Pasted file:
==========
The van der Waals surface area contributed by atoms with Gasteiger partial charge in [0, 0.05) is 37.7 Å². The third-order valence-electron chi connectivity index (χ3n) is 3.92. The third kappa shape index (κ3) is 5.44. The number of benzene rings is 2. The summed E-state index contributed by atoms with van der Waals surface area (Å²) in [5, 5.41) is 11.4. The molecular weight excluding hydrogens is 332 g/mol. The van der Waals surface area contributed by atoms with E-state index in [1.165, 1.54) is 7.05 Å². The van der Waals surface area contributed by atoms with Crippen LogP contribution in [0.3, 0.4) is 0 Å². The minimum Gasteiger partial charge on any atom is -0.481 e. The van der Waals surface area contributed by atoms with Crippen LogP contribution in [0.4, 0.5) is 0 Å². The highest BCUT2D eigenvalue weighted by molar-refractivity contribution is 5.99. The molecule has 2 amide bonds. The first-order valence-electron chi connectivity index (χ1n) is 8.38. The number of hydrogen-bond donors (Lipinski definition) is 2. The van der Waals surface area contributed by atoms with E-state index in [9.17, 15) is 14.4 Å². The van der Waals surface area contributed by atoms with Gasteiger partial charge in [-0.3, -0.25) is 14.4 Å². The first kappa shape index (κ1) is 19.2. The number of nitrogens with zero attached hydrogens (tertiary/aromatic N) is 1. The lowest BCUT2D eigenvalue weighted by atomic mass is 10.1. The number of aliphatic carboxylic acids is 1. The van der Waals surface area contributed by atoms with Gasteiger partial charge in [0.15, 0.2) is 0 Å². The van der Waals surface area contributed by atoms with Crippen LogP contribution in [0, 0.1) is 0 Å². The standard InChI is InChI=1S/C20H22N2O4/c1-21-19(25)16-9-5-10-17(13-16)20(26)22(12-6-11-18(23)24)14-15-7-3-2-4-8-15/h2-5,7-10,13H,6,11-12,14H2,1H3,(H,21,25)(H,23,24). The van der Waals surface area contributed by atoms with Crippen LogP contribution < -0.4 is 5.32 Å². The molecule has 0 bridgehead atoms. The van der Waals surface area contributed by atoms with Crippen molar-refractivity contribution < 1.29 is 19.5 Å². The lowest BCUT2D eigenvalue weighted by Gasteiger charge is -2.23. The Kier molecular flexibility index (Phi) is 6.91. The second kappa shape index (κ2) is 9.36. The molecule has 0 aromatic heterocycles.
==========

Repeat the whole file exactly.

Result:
The van der Waals surface area contributed by atoms with Gasteiger partial charge in [0, 0.05) is 37.7 Å². The third-order valence-electron chi connectivity index (χ3n) is 3.92. The third kappa shape index (κ3) is 5.44. The number of benzene rings is 2. The summed E-state index contributed by atoms with van der Waals surface area (Å²) in [5, 5.41) is 11.4. The molecular weight excluding hydrogens is 332 g/mol. The van der Waals surface area contributed by atoms with E-state index in [1.165, 1.54) is 7.05 Å². The van der Waals surface area contributed by atoms with Crippen LogP contribution in [0.3, 0.4) is 0 Å². The minimum Gasteiger partial charge on any atom is -0.481 e. The van der Waals surface area contributed by atoms with Crippen LogP contribution in [0.4, 0.5) is 0 Å². The highest BCUT2D eigenvalue weighted by molar-refractivity contribution is 5.99. The molecule has 2 amide bonds. The first-order valence-electron chi connectivity index (χ1n) is 8.38. The number of hydrogen-bond donors (Lipinski definition) is 2. The van der Waals surface area contributed by atoms with E-state index in [9.17, 15) is 14.4 Å². The van der Waals surface area contributed by atoms with Gasteiger partial charge in [-0.3, -0.25) is 14.4 Å². The first kappa shape index (κ1) is 19.2. The number of nitrogens with zero attached hydrogens (tertiary/aromatic N) is 1. The lowest BCUT2D eigenvalue weighted by atomic mass is 10.1. The number of aliphatic carboxylic acids is 1. The van der Waals surface area contributed by atoms with Gasteiger partial charge in [0.15, 0.2) is 0 Å². The van der Waals surface area contributed by atoms with Crippen LogP contribution in [0, 0.1) is 0 Å². The standard InChI is InChI=1S/C20H22N2O4/c1-21-19(25)16-9-5-10-17(13-16)20(26)22(12-6-11-18(23)24)14-15-7-3-2-4-8-15/h2-5,7-10,13H,6,11-12,14H2,1H3,(H,21,25)(H,23,24). The van der Waals surface area contributed by atoms with Crippen LogP contribution < -0.4 is 5.32 Å². The molecule has 0 bridgehead atoms. The van der Waals surface area contributed by atoms with Crippen molar-refractivity contribution < 1.29 is 19.5 Å². The lowest BCUT2D eigenvalue weighted by Gasteiger charge is -2.23. The Kier molecular flexibility index (Phi) is 6.91. The second kappa shape index (κ2) is 9.36. The molecule has 0 aromatic heterocycles.